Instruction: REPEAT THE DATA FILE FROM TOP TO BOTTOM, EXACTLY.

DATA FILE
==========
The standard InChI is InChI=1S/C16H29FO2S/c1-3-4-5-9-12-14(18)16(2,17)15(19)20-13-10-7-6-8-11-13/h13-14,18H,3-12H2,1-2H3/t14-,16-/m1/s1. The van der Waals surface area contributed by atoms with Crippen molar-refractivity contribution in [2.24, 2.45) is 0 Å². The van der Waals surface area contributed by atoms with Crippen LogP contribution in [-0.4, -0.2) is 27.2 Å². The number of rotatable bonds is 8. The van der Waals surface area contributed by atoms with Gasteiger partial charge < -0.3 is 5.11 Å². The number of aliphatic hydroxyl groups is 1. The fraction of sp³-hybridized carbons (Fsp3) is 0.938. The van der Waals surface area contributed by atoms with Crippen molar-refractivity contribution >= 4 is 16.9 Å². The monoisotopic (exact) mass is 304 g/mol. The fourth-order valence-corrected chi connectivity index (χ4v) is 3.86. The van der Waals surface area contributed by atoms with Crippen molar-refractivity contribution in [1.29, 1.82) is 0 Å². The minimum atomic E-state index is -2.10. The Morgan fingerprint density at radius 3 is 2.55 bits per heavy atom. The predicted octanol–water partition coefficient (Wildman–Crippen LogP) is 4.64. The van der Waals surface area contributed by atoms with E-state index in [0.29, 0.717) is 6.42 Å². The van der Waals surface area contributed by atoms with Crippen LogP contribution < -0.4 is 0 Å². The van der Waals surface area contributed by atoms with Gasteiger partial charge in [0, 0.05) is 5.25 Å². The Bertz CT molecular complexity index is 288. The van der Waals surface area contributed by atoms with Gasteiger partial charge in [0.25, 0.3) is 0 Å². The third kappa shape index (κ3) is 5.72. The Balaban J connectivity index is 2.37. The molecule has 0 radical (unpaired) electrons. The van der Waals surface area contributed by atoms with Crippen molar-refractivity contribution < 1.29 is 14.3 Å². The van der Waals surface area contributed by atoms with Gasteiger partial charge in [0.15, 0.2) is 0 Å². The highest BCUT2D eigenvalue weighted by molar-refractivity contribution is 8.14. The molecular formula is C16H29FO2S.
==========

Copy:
The standard InChI is InChI=1S/C16H29FO2S/c1-3-4-5-9-12-14(18)16(2,17)15(19)20-13-10-7-6-8-11-13/h13-14,18H,3-12H2,1-2H3/t14-,16-/m1/s1. The van der Waals surface area contributed by atoms with Crippen molar-refractivity contribution in [2.24, 2.45) is 0 Å². The van der Waals surface area contributed by atoms with Crippen LogP contribution in [-0.4, -0.2) is 27.2 Å². The number of rotatable bonds is 8. The van der Waals surface area contributed by atoms with Gasteiger partial charge < -0.3 is 5.11 Å². The number of aliphatic hydroxyl groups is 1. The fraction of sp³-hybridized carbons (Fsp3) is 0.938. The van der Waals surface area contributed by atoms with Crippen molar-refractivity contribution >= 4 is 16.9 Å². The monoisotopic (exact) mass is 304 g/mol. The fourth-order valence-corrected chi connectivity index (χ4v) is 3.86. The van der Waals surface area contributed by atoms with Crippen molar-refractivity contribution in [1.29, 1.82) is 0 Å². The minimum atomic E-state index is -2.10. The Morgan fingerprint density at radius 3 is 2.55 bits per heavy atom. The predicted octanol–water partition coefficient (Wildman–Crippen LogP) is 4.64. The van der Waals surface area contributed by atoms with E-state index in [0.29, 0.717) is 6.42 Å². The van der Waals surface area contributed by atoms with Crippen LogP contribution < -0.4 is 0 Å². The van der Waals surface area contributed by atoms with Gasteiger partial charge in [0, 0.05) is 5.25 Å². The Bertz CT molecular complexity index is 288. The van der Waals surface area contributed by atoms with Gasteiger partial charge in [0.25, 0.3) is 0 Å². The third kappa shape index (κ3) is 5.72. The Balaban J connectivity index is 2.37. The molecule has 0 radical (unpaired) electrons. The van der Waals surface area contributed by atoms with Crippen molar-refractivity contribution < 1.29 is 14.3 Å². The van der Waals surface area contributed by atoms with Gasteiger partial charge in [0.15, 0.2) is 0 Å². The highest BCUT2D eigenvalue weighted by molar-refractivity contribution is 8.14. The molecular formula is C16H29FO2S.